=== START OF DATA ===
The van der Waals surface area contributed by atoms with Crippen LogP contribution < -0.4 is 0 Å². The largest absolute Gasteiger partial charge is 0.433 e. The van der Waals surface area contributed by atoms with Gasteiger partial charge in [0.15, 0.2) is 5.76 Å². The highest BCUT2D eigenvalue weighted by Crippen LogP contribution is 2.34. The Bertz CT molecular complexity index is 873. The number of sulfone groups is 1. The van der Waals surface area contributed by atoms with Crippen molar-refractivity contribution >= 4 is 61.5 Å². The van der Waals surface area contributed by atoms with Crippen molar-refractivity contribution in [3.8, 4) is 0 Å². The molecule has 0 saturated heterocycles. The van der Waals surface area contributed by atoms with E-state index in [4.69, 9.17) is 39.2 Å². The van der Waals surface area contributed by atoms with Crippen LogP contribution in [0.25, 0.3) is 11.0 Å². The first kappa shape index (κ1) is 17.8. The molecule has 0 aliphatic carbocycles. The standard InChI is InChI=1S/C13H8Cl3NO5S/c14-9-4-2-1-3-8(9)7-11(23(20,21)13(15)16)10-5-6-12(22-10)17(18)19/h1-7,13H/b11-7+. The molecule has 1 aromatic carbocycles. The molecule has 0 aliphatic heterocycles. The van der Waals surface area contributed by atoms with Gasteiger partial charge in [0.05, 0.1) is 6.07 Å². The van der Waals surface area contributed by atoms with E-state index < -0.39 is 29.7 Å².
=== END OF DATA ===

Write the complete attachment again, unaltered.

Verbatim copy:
The van der Waals surface area contributed by atoms with Crippen LogP contribution < -0.4 is 0 Å². The largest absolute Gasteiger partial charge is 0.433 e. The van der Waals surface area contributed by atoms with Gasteiger partial charge in [0.15, 0.2) is 5.76 Å². The highest BCUT2D eigenvalue weighted by Crippen LogP contribution is 2.34. The Bertz CT molecular complexity index is 873. The number of sulfone groups is 1. The van der Waals surface area contributed by atoms with Crippen molar-refractivity contribution >= 4 is 61.5 Å². The van der Waals surface area contributed by atoms with Crippen molar-refractivity contribution in [3.8, 4) is 0 Å². The molecule has 0 saturated heterocycles. The van der Waals surface area contributed by atoms with E-state index in [4.69, 9.17) is 39.2 Å². The van der Waals surface area contributed by atoms with Crippen LogP contribution in [0.25, 0.3) is 11.0 Å². The first kappa shape index (κ1) is 17.8. The molecule has 0 aliphatic carbocycles. The standard InChI is InChI=1S/C13H8Cl3NO5S/c14-9-4-2-1-3-8(9)7-11(23(20,21)13(15)16)10-5-6-12(22-10)17(18)19/h1-7,13H/b11-7+. The molecule has 1 aromatic carbocycles. The molecule has 0 aliphatic heterocycles. The van der Waals surface area contributed by atoms with Gasteiger partial charge in [0.05, 0.1) is 6.07 Å². The van der Waals surface area contributed by atoms with E-state index < -0.39 is 29.7 Å².